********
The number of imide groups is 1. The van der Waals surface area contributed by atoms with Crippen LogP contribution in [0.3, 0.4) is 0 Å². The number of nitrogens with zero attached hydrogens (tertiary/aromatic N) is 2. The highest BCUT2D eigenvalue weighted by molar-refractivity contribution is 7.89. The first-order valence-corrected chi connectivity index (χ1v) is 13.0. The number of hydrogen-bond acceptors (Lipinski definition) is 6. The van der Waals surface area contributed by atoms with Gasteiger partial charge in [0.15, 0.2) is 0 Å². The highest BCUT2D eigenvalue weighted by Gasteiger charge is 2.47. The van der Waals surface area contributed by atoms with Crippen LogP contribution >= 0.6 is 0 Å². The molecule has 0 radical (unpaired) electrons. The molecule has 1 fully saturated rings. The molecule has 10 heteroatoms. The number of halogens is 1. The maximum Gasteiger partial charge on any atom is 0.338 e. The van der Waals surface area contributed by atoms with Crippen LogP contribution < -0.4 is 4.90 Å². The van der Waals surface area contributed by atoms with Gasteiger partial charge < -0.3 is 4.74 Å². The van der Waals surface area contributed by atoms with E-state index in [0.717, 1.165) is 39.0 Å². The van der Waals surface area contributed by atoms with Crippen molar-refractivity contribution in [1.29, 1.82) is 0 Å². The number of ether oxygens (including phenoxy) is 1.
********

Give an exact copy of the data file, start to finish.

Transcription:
The number of imide groups is 1. The van der Waals surface area contributed by atoms with Crippen LogP contribution in [0.3, 0.4) is 0 Å². The number of nitrogens with zero attached hydrogens (tertiary/aromatic N) is 2. The highest BCUT2D eigenvalue weighted by molar-refractivity contribution is 7.89. The first-order valence-corrected chi connectivity index (χ1v) is 13.0. The number of hydrogen-bond acceptors (Lipinski definition) is 6. The van der Waals surface area contributed by atoms with Gasteiger partial charge in [0.15, 0.2) is 0 Å². The highest BCUT2D eigenvalue weighted by Gasteiger charge is 2.47. The van der Waals surface area contributed by atoms with Crippen LogP contribution >= 0.6 is 0 Å². The molecule has 0 radical (unpaired) electrons. The molecule has 1 fully saturated rings. The molecule has 10 heteroatoms. The number of halogens is 1. The maximum Gasteiger partial charge on any atom is 0.338 e. The van der Waals surface area contributed by atoms with Crippen LogP contribution < -0.4 is 4.90 Å². The van der Waals surface area contributed by atoms with Gasteiger partial charge < -0.3 is 4.74 Å². The van der Waals surface area contributed by atoms with E-state index in [0.717, 1.165) is 39.0 Å². The van der Waals surface area contributed by atoms with Crippen molar-refractivity contribution in [1.29, 1.82) is 0 Å². The number of ether oxygens (including phenoxy) is 1.